1. I am a big advocate of using timers. I have ADHD so I use them ALL the time to keep me on track. But you’re absolutely right about more time not being the answer. I’ve had more time this week than I usually do and I have gotten a little more done than usual but nothing like I could have gotten done. The more time I have, the more time it takes me. So having a timer and limiting the time allowed is a great strategy. It makes me work more efficiently knowing there’s a set stopping time.

  2. Nice! One thing that really helps is to use a time tracking app. That way not only you count and record your time but you can review and follow up on your performance. I use and recommend Time Tracking by primaERP: http://www.primaerp.com

  3. We need to get jazzed up on this idea. Make sure people around have the feeling that the job on their plate isn’t a tedious one. Set the clock, hit the floor.
    Need to have people’s mindset changed towards the root problem, the myth they always believe, “I’m busy” and “I don’t want to track time”.

    All these tips are definitely for us to make the workplace environment run more effeciently, benefitting employee and the company.

  4. Craig,

    Great post and a really important aspect to personal productivity.

    I am also a big proponent of allocating only a specific amount of time to an activity. This is a key approach I advocate for Email Management, but works for nearly any type of task or activity. The “Pomodoro technique” is a fairly popular approach, since it mixes both focused work sessions with “non-work breaks” (gives you a “reward” for your effort). But this approach has been around a long time, previously referred to as “time-boxing” or even “sprint sessions”.

    But a key piece of this approach is to eliminate all your distractions and truly focus on that one task for the intended duration. I have found that meditation and mindfulness exercises can actually be helpful to this approach, since they help you learn to “acknowledge” and “eliminate” stray thoughts and distractions from your consciousness. The key is to really turn off all potential sources of interruptions, and make a significant and purposeful effort on that one task. And this takes effort and practice. It’s not easy. Even doing a 5 minute “work sprint” is more then most people can really do at first. But if you work at it and practice, you can learn to really “get in the zone” and “flow”, and true productivity and creativity will flourish.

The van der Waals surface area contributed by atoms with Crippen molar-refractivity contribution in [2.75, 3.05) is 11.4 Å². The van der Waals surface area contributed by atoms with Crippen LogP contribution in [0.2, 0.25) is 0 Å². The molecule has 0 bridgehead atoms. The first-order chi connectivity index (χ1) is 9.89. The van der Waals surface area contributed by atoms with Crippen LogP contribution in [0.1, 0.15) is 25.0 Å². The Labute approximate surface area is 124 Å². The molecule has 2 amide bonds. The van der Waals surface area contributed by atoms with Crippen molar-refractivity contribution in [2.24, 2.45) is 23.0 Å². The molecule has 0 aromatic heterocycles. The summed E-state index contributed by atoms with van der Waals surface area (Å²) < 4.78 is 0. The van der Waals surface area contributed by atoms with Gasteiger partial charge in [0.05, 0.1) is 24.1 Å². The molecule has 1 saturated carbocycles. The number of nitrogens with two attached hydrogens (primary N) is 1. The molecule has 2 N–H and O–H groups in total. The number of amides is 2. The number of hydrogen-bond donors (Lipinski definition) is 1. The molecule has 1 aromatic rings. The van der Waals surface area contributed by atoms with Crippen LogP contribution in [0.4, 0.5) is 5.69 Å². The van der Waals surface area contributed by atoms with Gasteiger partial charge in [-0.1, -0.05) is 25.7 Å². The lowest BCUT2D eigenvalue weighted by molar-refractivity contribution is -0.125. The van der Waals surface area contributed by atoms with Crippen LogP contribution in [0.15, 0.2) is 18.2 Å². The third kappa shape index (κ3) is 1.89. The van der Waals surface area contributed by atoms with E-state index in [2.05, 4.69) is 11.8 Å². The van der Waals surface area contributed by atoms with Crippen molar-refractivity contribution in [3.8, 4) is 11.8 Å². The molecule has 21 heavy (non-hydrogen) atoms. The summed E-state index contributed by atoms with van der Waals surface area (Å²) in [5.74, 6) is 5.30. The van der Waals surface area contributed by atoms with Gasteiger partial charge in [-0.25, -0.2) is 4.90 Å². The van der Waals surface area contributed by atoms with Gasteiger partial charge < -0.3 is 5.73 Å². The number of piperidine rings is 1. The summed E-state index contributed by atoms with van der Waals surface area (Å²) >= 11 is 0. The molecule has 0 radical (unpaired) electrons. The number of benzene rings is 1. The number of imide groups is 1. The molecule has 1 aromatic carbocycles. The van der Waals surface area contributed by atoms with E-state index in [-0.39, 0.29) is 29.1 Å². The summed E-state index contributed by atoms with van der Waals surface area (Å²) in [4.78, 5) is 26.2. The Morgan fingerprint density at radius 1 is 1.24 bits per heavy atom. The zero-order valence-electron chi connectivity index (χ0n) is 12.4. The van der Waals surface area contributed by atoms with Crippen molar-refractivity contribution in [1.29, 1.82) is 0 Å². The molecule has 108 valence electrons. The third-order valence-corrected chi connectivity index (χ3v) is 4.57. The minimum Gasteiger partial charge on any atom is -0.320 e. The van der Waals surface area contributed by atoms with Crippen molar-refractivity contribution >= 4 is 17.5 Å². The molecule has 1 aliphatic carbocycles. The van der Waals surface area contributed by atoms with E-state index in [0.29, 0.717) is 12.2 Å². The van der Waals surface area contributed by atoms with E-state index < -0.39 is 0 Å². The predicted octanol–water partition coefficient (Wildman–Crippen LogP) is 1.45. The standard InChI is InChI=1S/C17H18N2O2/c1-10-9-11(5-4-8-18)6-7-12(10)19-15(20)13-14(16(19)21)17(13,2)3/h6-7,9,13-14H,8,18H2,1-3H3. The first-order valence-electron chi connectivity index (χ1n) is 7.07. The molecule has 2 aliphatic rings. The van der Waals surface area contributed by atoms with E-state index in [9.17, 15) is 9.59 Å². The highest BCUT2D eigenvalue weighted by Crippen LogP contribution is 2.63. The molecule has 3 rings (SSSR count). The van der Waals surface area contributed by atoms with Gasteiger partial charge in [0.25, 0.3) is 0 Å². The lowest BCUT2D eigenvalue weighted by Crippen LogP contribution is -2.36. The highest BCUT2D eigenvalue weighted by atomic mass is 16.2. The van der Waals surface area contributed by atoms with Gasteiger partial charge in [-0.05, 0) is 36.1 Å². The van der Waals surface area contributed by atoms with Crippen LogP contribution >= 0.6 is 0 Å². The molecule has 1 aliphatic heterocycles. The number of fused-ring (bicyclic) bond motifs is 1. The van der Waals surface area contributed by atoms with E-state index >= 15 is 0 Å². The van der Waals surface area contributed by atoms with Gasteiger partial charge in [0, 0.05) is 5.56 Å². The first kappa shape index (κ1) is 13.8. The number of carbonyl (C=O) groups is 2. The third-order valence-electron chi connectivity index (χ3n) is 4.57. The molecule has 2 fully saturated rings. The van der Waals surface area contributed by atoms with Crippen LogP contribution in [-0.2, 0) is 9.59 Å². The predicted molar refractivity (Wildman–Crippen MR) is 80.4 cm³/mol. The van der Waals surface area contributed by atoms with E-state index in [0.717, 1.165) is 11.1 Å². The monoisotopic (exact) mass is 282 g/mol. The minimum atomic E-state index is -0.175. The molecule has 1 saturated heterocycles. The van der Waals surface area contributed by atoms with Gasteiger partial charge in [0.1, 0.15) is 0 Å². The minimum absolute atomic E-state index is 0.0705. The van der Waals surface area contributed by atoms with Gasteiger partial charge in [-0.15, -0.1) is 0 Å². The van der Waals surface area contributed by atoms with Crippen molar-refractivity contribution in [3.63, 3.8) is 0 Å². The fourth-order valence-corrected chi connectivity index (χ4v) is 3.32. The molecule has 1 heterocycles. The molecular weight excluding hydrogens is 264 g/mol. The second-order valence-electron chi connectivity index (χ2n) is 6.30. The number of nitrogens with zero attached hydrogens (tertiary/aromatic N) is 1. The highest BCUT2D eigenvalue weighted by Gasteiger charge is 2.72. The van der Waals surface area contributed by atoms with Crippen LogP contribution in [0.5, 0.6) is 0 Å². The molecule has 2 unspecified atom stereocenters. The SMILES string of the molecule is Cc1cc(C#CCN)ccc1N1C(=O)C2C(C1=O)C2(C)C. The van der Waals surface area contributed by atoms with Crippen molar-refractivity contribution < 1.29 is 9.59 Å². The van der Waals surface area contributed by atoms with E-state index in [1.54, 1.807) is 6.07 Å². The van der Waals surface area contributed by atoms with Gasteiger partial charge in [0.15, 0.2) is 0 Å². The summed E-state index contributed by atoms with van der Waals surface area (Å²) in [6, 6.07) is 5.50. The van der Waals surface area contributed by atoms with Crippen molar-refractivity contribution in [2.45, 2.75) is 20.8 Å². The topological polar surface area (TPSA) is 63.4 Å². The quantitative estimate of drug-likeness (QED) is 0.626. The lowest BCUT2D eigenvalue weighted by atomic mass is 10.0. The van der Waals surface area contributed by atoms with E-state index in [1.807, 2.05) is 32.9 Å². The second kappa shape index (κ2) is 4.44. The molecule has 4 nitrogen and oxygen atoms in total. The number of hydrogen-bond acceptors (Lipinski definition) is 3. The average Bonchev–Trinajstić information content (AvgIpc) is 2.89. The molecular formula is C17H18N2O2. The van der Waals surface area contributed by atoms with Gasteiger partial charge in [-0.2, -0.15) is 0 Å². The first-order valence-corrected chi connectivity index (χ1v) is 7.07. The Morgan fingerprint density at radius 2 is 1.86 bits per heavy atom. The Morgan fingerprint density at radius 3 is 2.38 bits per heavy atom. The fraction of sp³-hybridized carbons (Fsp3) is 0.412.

There are a number of tools and utilities that can help you with this, but you can also achieve the benefit very simply by using a timer and shutting off your phone, email, and browser!

    I personally suffer from “shiny object” syndrome myself (reason I study this stuff is that I am challenged by it myself!), and I find that time-boxing to be a big help in keeping me “on task”!

    Regards,
    Dr. Michael Einstein
    http://www.EmailOverloadSolutions.com

  5. Tracking your time can be a crucial aspect of one’s productivity.

    When you estimate you should finish a task, say, in one hour, you become more focused and efficient. Of course a deadline you put on yourself will never be as effective in motivating as the real one (at least for some people ;).

    And there is also an issue of knowing you potential. After analyzing the time you spend on particular tasks for some time, you will be able to plan and manage your time better.
    I’m a fan of Kanban, so I’ve recently found a software which helps me to track the time I spend on each task and then it provides me with a really detailed analysis(it’s called KanbanTool). Find it really useful.